Why Covid patients are dying – So what exactly are blood clots, and why are they so dangerous? Blood clots don’t usually form in the body….unless we have, we have bleeding, for example, if we cut our finger.
That’s how we heal. The clot stops further bleeding. But sometimes, some people form clots when they are not supposed to.
Besides being mostly water, our blood is made up of a bunch of different proteins with different carbohydrates and fats. These various chemicals interact with each other, and all it takes is one piece of the puzzle to be missing, or abnormal, to totally throw off the balance of either clotting too much or not clotting enough. For example, in Hemophilia B, these patients are missing a protein called factor IX, and that’s why they bleed more than they should.
But some people could have the OPPOSITE problem, where they clot too quickly and form unwanted blood clots, which is what happens with antiphospholipid antibody syndrome, and that’s why these patients need to be on a blood thinner. So antiphospholipid antibody syndrome is not only a mouthful, but it’s a pain in the ass because it tends to cause clots in both veins and arteries.
Why Covid Patients are Dying?
But guess what, it’s not the only cause of abnormal clotting, as there are hundreds of other medical conditions that can do the same thing, such as Factor V Leiden and Prothrombin gene mutation, or antithrombin deficiency, or protein C and protein S deficiency.
Regardless of the cause, when blood clots do form, they are most commonly in the deep veins of our legs and sometimes arms, although they can form anywhere in our blood vessels. When blood clots form in our deep veins, it’s called deep vein thrombosis, and the most common symptoms are swelling and pain.
DVT is dangerous because it can break off and travel to the heart and lungs, and this is called a pulmonary embolism, which can be fatal. And there are plenty of people who die every year from pulmonary emboli. Sometimes the clot is so big that it causes death within minutes.
Thankfully not everyone who gets a blood clot in their lung dies. The most common symptoms of pulmonary emboli are shortness of breath, chest pain, and sometimes cough. They can also have lightheadedness and dizziness or even temporarily lose consciousness. And some people don’t have any symptoms. It usually depends on the size of the clot.
Sometimes, clots can form in the arteries and cause a stroke. Or if they can lodge in the coronary arteries and cause a myocardial infarction, aka a heart attack.
Or they can cut off blood flow to a leg. And there are more reports of patients presenting to the hospital, not with typical COVID symptoms, but pulmonary emboli.
So are blood clots at least part of the reason why some people with COVID are dying?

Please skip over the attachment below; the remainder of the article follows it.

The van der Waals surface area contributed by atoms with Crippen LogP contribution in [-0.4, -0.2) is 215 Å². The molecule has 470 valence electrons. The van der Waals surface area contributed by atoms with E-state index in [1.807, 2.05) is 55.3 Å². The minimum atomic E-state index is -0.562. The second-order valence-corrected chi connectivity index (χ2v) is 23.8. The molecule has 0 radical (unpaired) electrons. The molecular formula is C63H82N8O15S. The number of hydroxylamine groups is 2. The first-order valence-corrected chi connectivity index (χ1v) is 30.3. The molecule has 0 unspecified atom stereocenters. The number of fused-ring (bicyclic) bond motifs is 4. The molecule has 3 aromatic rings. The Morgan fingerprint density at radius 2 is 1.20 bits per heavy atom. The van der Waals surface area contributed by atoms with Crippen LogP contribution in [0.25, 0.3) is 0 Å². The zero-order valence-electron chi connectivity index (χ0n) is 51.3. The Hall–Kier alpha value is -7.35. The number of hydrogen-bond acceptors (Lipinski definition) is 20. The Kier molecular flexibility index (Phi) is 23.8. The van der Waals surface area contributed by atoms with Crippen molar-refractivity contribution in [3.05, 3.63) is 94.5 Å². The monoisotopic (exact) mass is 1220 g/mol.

I can tell you that the number of clotting problems my colleagues see in the ICU across the country, all related to Covid, is unprecedented. But this isn’t just a bunch of doctors and nurses that I know who are reporting this. A recent Dutch study found that of the 184 patients in the ICU with Covid pneumonia, 20% were having clotting issues.
There was also a similar study in Wuhan, China, where 25% of hospitalized COVID patients had clots. Why, and how is SARS-CoV-2, which invades the cells of the lungs. Specifically, they type II alveoli; how is it causing blood clots to form in the body? When someone has a severe case of COVID, it causes a ton of inflammation within the lungs. This inflammation is what is triggering the blood clots to develop.
We knew that this happens with ARDS even before COVID came around. In ARDS, these patients usually develop microthrombi, meaning tiny clots, that form in the small blood vessels in the lungs. And these microthrombi can combine to form bigger thrombi, meaning more extensive clots.
This happens at least partly because of the cytokine storm that develops as a result of the infection. Blood clots are also a concern with seriously ill people in general, regardless of their illness, because these patients aren’t moving much, if at all, and lack of movement further predisposes them to clots.
And that’s why when patients are admitted to an intensive care unit; we usually have given them blood thinners, unless there is a reason not to; for example, if they have to bleed, we don’t want to provide those patients with blood thinners. But when we give these blood thinners, we offer them in prophylactic doses, meaning the intention is to reduce their risk of developing a clot in the first place.
But these prophylactic doses are considered low doses. And the chances of someone having severe bleeding from these tiny doses are minimal. But the blood clots with COVID, these are just a whole ‘other beast.
There’s something more going on here. So how, and why is COVID causing more blood clots than usual?